3. See, for example, Tosafot to Menahot 30a, s.v. MikanHamanhig, 188-189; Or Zarua, ed. Zhotomir, Part II, paragraph 89, fols. 24a-b = ed. Makhon Yerushalayim, Vol. II, pp. 133-134; Rabbeinu Yeruham, ed. Venice, fols. 120a-b = ed. Hazzan, Vol. I, p. 545; Hamahkim, p. 26; Abudraham, pp. 179-180; Shibolei Haleket, paragraph 127, ed. Buber, fol. 50a. Modern scholars have made the same point – see, for example, Ya’akov Shor, Sefer Ha’ittim, Cracow, 1903, p. 290, note 195; Reuven Margaliot, Sefer Hassidim, Jerusalem, 5717, p. 265, note 2; and Gartner, note 16.
  4. See the article by Gartner. Brody (above, note 1), p. 202, end of note 6 was opposed to Gartner’s theory, but he offers no explanation for his opposition.
  5. See Rabbi Mordechai Lev Katznellenbogen, Mishnat Reuven, Massekhet Avot, Perakim 1-2, Jerusalem, 2005, pp. 11-12.


I. About Pirkei Avot

Abudraham – Sefer Abudraham Hashalem, by Rabbi David Abudraham, (Seville, 1340), ed. Kroizer, Jerusalem, 5723, pp. 179-180, 182, 245

Cohen — Y.Y. Cohen, Kiryat Sefer 40 (5725), pp. 104-105 = Mekorot Vekorot, Jerusalem, 5742, pp. 40-41

Gartner — Ya’akov Gartner, Sidra 4 (5748), pp. 17-32 = Gilgulei Minhag Be’olam Hahalakhah, Jerusalem, 5755, Chapter 4

Hamahkim — Sefer Hamahkim, by Rabbi Natan b”r Yehudah (Spain, 13th century), ed. Freimann, Ha’eshkol 6 (1909), pp. 26-27

Hamanhig — Sefer Hamanhig by Rabbi Avraham of Lunel (written in Toledo, 1204), ed. Refael, pp. 187-190

Kol Bo – Kol Bo (Provence, ca. 1300), ed. Avraham David, Part II, Jerusalem, 5750, cols. 238-241

Magen Avot – Magen Avot by Rabbi Shimon ben Tzemah Duran (Majorca and Algiers, 1361-1444), ed. Katznellenbogen, in: Mishnat Reuven, Massekhet Avot, Perakim 1-2, Jerusalem, 2005, p. 94

Maharil – Minhagei Maharil by Rabbi Zalman of St. Goar, recording the customs of Rabbi Ya’akov Moellin (Mainz, 1360-1427), ed. Shpitzer, Jerusalem, 5749, pp. 152-153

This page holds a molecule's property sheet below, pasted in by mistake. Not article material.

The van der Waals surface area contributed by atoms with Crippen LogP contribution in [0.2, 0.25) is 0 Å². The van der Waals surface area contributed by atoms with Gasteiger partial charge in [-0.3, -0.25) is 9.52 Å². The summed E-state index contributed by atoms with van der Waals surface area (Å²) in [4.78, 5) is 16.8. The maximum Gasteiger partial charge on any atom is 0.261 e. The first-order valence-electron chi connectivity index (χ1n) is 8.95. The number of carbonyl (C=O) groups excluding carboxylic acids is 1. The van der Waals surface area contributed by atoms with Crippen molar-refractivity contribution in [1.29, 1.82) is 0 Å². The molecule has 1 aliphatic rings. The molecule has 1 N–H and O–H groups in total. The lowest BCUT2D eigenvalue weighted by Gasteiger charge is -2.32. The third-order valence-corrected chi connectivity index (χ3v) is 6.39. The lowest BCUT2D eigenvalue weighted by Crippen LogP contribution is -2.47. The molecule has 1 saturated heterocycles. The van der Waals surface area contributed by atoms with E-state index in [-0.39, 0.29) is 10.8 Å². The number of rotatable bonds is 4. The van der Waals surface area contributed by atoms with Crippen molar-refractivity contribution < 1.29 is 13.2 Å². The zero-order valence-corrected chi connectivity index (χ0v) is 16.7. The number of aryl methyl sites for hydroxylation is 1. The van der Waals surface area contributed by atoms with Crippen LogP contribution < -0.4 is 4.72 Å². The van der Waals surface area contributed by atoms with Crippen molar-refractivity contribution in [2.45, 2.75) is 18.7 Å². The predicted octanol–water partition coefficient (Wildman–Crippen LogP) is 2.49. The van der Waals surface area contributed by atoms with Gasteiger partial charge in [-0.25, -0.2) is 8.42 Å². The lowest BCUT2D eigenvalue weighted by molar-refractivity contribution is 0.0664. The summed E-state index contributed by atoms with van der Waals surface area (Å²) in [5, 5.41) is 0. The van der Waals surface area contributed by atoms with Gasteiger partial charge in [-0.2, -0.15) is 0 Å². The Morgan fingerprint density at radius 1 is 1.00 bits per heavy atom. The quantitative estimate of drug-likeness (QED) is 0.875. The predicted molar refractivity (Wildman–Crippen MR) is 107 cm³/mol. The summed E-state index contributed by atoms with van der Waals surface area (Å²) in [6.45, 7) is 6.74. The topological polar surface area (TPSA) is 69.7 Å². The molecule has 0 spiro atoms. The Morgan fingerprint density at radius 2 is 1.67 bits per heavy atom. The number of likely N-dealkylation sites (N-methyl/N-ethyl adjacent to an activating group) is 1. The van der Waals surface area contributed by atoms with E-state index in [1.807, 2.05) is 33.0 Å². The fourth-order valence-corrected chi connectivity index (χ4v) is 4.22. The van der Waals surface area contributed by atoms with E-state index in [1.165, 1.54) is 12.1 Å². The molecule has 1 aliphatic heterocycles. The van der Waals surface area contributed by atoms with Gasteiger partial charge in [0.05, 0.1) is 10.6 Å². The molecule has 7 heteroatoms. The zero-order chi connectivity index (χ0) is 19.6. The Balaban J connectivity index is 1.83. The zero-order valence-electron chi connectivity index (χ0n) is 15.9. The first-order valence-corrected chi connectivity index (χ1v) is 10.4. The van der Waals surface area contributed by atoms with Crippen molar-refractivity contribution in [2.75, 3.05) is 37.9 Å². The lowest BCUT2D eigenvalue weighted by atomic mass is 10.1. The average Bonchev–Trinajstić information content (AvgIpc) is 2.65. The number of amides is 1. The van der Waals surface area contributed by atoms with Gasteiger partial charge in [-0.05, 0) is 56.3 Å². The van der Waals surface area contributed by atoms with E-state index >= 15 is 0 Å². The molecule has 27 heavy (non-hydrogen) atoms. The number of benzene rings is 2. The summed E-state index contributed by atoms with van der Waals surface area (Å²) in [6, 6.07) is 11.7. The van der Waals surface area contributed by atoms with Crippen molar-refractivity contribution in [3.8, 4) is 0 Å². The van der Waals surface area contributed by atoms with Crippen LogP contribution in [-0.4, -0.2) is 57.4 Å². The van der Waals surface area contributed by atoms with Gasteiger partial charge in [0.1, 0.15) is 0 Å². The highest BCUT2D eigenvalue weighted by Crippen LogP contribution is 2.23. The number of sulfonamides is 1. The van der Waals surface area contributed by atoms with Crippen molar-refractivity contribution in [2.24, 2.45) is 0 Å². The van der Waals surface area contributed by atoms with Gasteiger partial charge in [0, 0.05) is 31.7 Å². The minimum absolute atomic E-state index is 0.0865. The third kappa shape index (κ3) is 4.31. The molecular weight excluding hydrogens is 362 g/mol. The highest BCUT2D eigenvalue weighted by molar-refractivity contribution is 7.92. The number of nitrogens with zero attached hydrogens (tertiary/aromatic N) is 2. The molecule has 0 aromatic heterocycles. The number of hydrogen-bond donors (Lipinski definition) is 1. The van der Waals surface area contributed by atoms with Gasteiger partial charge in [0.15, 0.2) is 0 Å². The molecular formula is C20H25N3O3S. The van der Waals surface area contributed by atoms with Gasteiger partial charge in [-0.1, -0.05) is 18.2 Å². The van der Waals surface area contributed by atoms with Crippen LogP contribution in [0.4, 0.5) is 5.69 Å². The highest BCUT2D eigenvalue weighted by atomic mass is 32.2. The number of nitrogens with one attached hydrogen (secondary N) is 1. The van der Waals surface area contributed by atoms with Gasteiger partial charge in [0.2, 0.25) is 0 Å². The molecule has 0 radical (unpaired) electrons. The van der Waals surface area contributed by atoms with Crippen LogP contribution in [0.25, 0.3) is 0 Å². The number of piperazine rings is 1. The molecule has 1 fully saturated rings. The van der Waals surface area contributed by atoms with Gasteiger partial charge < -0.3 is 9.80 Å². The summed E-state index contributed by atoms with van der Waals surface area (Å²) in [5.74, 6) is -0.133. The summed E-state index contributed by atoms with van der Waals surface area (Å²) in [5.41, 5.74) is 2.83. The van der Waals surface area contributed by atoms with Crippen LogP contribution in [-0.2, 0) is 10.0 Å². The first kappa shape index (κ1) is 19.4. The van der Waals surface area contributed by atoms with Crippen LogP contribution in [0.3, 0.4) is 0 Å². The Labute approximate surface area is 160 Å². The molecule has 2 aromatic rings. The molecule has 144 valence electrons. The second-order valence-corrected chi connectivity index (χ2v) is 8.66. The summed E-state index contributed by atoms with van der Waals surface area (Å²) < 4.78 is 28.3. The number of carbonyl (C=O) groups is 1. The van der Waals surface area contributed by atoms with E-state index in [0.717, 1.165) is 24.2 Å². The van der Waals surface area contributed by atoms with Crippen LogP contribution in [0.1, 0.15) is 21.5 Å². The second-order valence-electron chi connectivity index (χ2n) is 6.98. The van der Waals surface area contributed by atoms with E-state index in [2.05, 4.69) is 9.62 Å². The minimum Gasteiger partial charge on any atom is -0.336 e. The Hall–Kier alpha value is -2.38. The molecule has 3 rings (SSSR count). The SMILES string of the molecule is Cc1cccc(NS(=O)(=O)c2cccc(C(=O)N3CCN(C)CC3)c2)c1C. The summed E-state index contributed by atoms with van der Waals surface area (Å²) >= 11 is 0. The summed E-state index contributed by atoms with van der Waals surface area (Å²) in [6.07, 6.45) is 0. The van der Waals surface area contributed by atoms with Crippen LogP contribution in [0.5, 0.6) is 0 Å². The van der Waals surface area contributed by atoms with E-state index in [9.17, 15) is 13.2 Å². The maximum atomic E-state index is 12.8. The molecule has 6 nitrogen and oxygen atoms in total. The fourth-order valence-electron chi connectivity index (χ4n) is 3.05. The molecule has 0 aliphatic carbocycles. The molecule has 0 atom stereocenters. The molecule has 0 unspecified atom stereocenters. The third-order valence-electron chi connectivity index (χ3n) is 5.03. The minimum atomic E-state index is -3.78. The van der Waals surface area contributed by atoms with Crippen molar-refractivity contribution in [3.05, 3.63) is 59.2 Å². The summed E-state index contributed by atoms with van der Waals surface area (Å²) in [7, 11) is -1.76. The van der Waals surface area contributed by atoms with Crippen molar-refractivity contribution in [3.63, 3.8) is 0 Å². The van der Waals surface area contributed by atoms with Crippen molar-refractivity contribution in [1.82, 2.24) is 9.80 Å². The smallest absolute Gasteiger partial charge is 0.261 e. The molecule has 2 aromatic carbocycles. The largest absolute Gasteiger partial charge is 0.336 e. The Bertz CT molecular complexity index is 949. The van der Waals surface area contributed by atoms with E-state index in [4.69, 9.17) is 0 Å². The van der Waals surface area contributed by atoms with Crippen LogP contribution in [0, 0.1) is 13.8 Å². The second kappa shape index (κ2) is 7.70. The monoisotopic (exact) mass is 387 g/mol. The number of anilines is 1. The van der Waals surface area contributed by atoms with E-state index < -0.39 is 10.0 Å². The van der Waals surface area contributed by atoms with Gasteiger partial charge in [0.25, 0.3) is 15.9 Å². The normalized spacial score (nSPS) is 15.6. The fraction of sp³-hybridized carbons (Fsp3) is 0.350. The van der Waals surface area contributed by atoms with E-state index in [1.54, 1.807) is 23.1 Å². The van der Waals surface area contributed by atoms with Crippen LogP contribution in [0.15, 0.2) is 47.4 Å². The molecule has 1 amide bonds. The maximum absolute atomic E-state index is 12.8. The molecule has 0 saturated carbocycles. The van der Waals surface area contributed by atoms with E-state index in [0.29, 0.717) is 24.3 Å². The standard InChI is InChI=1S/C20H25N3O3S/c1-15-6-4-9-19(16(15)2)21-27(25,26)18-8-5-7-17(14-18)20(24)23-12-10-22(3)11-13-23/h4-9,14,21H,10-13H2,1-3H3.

Mahzor Vitry – Mahzor Vitry by Rabbi Simhah of Vitry (France, ca. 1120), ed. Horvitz, Berlin, 1889-1897, pp. 111-112 et al

Orhot Hayyim — Orhot Hayim, by Rabbi Aharon Hakohen of Lunel (ca. 1300), ed. Venice, Laws of Shabbat, fols. 66b-c, paragraphs 4, 7, 8

Sharvit – Shimon Sharvit, Shnaton Bar Ilan 13 (5736), pp. 169-177

Zunz — Leopold Zunz, Die Ritus, Berlin, 1859, pp. 85-86 = Minhagei Tefillah Upiyyut Bikehillot Yisrael, Jerusalem, 2016, pp. 87-88

II. About Barekhi Nafshi/Shir Hama’alot

Baer – Yitzhak Baer, Seder Avodat Yisrael, Rodelheim, 1868, p. 266

Eisenstein – Y.D. Eisenstein, Otzar Dinim Uminhagim, New York, 1917, p. 56

All four volumes of Rabbi Prof. David Golinkin’s Responsa In A Moment – Halakhic Responses to Contemporary Issues as well as other books by the author are available for purchase from the Schocken-JTS Press Bookstore.

David Golinkin is President of The Schechter Institutes, Inc. and President Emeritus of the Schechter Institute of Jewish Studies. For twenty years he served as Chair of the Va’ad Halakhah (Law Committee) of the Rabbinical Assembly which gives halakhic guidance to the Masorti Movement in Israel. He is the founder and director of the Institute of Applied Halakhah at Schechter and also directs the Center for Women in Jewish Law. Rabbi Professor Golinkin made aliyah in 1972, earning a BA in Jewish History and two teaching certificates from The Hebrew University in Jerusalem. He received an MA in Rabbinics and a PhD in Talmud from the Jewish Theological Seminary of America where he was also ordained as Rabbi. For a complete bio click here.